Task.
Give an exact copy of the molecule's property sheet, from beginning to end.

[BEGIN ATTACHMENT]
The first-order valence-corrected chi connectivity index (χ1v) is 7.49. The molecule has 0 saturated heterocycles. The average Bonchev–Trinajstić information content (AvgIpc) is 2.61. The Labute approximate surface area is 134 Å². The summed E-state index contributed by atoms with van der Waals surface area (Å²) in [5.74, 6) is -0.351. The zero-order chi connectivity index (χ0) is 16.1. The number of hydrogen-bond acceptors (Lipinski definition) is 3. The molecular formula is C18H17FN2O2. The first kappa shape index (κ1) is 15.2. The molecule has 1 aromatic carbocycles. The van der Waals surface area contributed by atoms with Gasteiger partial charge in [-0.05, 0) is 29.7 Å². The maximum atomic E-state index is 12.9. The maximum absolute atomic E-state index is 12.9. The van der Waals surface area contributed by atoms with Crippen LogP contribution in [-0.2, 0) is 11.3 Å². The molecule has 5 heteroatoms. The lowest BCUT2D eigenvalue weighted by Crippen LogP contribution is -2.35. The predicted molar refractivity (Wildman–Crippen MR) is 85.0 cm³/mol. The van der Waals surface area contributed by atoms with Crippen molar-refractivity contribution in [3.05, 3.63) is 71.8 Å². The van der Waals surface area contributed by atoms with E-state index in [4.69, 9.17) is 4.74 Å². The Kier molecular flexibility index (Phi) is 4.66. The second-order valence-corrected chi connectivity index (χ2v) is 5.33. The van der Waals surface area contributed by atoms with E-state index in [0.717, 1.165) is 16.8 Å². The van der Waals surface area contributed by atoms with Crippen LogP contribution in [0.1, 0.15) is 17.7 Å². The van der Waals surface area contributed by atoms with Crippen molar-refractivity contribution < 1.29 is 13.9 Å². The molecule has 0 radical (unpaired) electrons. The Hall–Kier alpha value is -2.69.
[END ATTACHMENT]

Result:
The first-order valence-corrected chi connectivity index (χ1v) is 7.49. The molecule has 0 saturated heterocycles. The average Bonchev–Trinajstić information content (AvgIpc) is 2.61. The Labute approximate surface area is 134 Å². The summed E-state index contributed by atoms with van der Waals surface area (Å²) in [5.74, 6) is -0.351. The zero-order chi connectivity index (χ0) is 16.1. The number of hydrogen-bond acceptors (Lipinski definition) is 3. The molecular formula is C18H17FN2O2. The first kappa shape index (κ1) is 15.2. The molecule has 1 aromatic carbocycles. The van der Waals surface area contributed by atoms with Gasteiger partial charge in [-0.05, 0) is 29.7 Å². The maximum atomic E-state index is 12.9. The maximum absolute atomic E-state index is 12.9. The van der Waals surface area contributed by atoms with Crippen LogP contribution in [-0.2, 0) is 11.3 Å². The molecule has 5 heteroatoms. The lowest BCUT2D eigenvalue weighted by Crippen LogP contribution is -2.35. The predicted molar refractivity (Wildman–Crippen MR) is 85.0 cm³/mol. The van der Waals surface area contributed by atoms with Crippen molar-refractivity contribution in [3.05, 3.63) is 71.8 Å². The van der Waals surface area contributed by atoms with E-state index in [4.69, 9.17) is 4.74 Å². The Kier molecular flexibility index (Phi) is 4.66. The second-order valence-corrected chi connectivity index (χ2v) is 5.33. The van der Waals surface area contributed by atoms with E-state index in [0.717, 1.165) is 16.8 Å². The van der Waals surface area contributed by atoms with Crippen LogP contribution in [0.1, 0.15) is 17.7 Å². The van der Waals surface area contributed by atoms with Crippen molar-refractivity contribution < 1.29 is 13.9 Å². The molecule has 0 radical (unpaired) electrons. The Hall–Kier alpha value is -2.69.